How to Look After Your Kid's Oral Health to Give Them The Best Start in Life

When it comes to our kid’s health, we are so focused on every aspect from allergies, nutrition to toilet habits, however for some reason oral health is still not considered a priority. As a Dentist and a father, the oral health of a child is simply non-negotiable and trips to the dentist should be seen as important as getting your child their routine vaccinations. An unhealthy mouth can have serious implications on a child’s general health and so it is absolutely crucial that it is well looked after.

Here are just a few pointers on things to know when looking after your kid’s oral health to give them the best start in life:

Tooth brushing advice

We want our kids to develop healthy habits from early on and toothbrushing is one of them that needs to last for as long as they wish to keep their teeth. You would not allow your child to stay in a dirty nappy however much they dislike having it changed, the same goes for dirty teeth and tooth brushing.

We should always try to brush their teeth twice a day, especially last thing at night before bed and one other time ideally in the morning after breakfast. I know it can be very difficult but it is extremely important to not let kids fall asleep on the bottle once their teeth come through. I found with my kids a phased approach worked best, by watering down the bedtime bottle until it was just water and they didn’t even realise we had changed it. That way they can still have their milk and bed time stories or whatever your routine is, followed by a brush and a bottle of water to bed.

Until children have the skills to brush properly on their own, we still need to help them usually until around the age of 7 years old. I always let my kids start brushing first then repeat it afterwards to show them how it’s done properly…..we play games, have fun with coloured toothbrushes, I let them try brush my teeth and we even make up a competition to see who is going to be first to let me brush their teeth…. Kids love to be competitive. Another common question I get is electric or manual toothbrush for kids – personally I find the electrics are too big for an infant’s mouth and you will get a better result by brushing manually. You also get the tactile feedback yourself when brushing telling you that you are doing it correctly – something I don’t believe any amount of technology can ever tell you.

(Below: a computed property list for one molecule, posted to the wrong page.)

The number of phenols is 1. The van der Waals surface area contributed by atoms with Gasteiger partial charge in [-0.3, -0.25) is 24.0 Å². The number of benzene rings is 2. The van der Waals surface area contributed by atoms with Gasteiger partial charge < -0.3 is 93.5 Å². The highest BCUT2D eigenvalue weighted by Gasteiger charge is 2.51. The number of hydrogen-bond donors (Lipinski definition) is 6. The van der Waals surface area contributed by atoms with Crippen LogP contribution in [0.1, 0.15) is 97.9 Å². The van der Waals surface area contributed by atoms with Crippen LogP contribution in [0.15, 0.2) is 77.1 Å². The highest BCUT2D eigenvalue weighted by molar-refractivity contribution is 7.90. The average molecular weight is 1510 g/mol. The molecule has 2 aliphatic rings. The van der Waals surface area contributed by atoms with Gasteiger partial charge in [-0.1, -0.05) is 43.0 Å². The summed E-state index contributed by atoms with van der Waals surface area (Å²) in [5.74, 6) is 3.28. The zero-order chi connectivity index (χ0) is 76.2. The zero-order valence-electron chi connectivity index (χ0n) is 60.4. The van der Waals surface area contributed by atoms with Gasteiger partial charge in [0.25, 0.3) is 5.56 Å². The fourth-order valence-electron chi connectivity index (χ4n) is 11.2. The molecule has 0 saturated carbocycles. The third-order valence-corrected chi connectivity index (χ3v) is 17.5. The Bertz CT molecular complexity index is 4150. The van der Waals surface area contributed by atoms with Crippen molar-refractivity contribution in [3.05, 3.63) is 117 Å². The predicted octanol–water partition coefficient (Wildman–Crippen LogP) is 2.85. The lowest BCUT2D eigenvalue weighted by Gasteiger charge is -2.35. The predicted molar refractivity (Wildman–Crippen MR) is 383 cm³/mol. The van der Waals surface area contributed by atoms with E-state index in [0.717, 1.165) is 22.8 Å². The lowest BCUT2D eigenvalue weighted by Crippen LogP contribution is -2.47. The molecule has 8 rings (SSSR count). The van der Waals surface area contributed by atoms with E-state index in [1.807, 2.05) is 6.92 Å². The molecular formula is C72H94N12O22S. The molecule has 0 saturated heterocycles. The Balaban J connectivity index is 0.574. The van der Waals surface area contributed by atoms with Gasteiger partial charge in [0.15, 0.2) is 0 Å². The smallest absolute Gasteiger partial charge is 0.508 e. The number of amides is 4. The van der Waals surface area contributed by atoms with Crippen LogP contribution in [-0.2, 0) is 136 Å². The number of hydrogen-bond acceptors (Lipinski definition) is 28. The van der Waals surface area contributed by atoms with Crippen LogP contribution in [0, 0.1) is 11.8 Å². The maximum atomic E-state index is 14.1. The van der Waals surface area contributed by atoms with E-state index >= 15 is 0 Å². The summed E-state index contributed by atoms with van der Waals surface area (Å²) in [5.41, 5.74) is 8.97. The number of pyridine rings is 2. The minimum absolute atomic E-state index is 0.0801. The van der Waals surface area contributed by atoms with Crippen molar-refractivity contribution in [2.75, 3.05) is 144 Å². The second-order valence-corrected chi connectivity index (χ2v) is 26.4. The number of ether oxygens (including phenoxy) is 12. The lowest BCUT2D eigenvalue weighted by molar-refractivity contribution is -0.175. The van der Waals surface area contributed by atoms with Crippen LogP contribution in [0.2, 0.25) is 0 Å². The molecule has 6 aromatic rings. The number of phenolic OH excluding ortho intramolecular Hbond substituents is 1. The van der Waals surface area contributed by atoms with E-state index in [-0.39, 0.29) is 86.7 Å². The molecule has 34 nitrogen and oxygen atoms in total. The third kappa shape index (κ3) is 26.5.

I’m a father of two and even as a dentist, it really can be a thankless task with kicking and screaming at the end of a long day to brush my kids’ teeth and I’ve had bite marks to prove it. However, they’ll soon get over it and be reaching for the brush on their own without you having to nag them!

Visiting the Dentist

Going to the dentist should be a fun experience for a child as we want to avoid any negative memories for them so the earlier they start attending the better. It doesn’t matter if it’s just for a balloon, stickers or to chew the child friendly mirror at first, we just want your kids to be happy to attend the dentist for their check-ups. We don’t want their first visit to be for a filling or at worst an extraction, it can put them off for life.

More often than not, the first appointment doesn’t even involve a check-up as the kids are so young and non-compliant. However, it is an excellent opportunity for parents to discuss with the dentist about how to look after the oral health of the child from toothbrushing techniques, the appropriate toothpaste to diet advice and teething tips. If you are not sure how they will respond, just take your kids with you for your check up so they can become familiar with the dentist and the surroundings.

I do however usually advise against bringing your child to an appointment that you may require treatment at, just because for a small child seeing their parent in that situation can be quite traumatic and scare them off.

Every child should be taken to the dentist by the age of one year old or when their first tooth pops out, whichever comes first. There is no reason why you should be turned away for the child being too young, be it in an NHS or a private dental practice.

Diet

These days, it’s very difficult to avoid sugar altogether as its in almost everything we eat or drink. The important thing to remember is to limit the frequency of our sugar intake – if our kid’s teeth constantly have sugar on them throughout the day, they just never get a break and this puts the teeth at a higher risk of developing decay not to mention the acid erosion from all the citrus fruits and drinks available.

I often hear parents say their kids don’t like water and so that’s why they give them watered down juice all the time – this of course is a non-starter for me. Children should be given sugary drinks as a treat not as part of their daily intake. Again, as a parent, I know that my kids will ultimately have what they are given. Yes, there will be arguing or tantrums to start with but as I have said, some things are simply non-negotiable and that includes our kid’s health. We have to make these decisions for the benefit of our children and healthy eating and drinking is one of them.

And when it comes to fizzy drinks…… this is an absolute no no. In my opinion, children shouldn’t be allowed any type of fizzy drink, even sugar free. The sugar and acidity level in these drinks is unbelievably damaging, especially to the smaller and more fragile children’s teeth.